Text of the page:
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Equine Yearly Physicals

Yearly physical and dental examinations allow us to ensure the health of your equine companion. A thorough physical examination should be performed once a year to trach changes in weight, heart rate, gastrointestinal motility, joint health, etc. Palpation of limbs and digital pulses can alert a veterinarian to subclinical disease processes like arthritis, laminitis, or an abscess - all of which are treated differently. Early detection of problems allows for earlier treatment of disease and a more positive outcome for all involved.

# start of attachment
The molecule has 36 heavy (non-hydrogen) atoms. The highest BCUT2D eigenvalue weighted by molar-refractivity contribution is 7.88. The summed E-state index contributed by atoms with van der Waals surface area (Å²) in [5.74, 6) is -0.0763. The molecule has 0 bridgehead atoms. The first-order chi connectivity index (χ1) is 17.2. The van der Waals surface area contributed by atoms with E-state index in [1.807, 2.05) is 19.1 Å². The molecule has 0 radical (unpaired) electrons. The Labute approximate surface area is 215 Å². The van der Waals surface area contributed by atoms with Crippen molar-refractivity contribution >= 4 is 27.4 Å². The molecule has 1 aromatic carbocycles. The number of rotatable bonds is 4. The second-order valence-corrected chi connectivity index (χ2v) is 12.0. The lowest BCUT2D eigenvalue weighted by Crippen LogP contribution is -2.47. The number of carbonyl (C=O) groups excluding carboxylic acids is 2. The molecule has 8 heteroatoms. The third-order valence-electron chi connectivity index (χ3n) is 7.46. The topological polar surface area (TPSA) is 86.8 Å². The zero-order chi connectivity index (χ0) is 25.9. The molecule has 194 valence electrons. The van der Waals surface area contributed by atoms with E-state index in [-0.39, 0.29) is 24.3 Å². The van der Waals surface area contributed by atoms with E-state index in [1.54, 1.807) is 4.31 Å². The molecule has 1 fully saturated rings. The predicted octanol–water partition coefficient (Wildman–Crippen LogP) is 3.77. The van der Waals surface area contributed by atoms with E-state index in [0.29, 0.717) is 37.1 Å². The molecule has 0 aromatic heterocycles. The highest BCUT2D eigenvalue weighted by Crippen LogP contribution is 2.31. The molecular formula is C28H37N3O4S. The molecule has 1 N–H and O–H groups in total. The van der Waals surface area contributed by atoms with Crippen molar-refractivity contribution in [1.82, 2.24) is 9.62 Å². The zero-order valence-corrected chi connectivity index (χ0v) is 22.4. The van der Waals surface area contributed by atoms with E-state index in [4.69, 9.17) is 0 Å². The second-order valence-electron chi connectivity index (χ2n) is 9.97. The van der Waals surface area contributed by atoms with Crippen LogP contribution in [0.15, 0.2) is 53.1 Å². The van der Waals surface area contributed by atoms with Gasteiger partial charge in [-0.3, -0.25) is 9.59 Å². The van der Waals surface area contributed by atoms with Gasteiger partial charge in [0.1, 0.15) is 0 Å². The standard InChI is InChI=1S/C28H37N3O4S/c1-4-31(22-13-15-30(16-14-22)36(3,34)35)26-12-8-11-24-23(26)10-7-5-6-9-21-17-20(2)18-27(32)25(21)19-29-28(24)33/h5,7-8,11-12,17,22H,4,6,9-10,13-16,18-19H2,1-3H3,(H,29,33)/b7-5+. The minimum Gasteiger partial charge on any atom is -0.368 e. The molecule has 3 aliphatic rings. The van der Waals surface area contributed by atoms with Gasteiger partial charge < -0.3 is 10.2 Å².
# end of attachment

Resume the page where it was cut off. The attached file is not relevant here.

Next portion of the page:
Yearly dental examinations allow veterinarians to determine if and when a horse needs his teeth floated. Horses possess teeth with long roots that continuously grow to replace tooth that has been ground down by chewing hay and grass. Because horses grind their teeth to break foodinto smaller, more digestible pieces, they are prone to develop points or sharp edges on the outside surface of their upper teeth and the inside surface of their lower teeth. When significant points develop, the horse is at risk for ulcerations and lacerations to their tongue and cheeks or pain when a bit is placed in their mouth.  Good oral examinations are also important to determine if there are any diseased (rotten) or broken teeth. Some horses will allow an examination without sedation, however many need sedation and an oral speculum to determine if there are any diseased/broken molars or other oral abnormalities.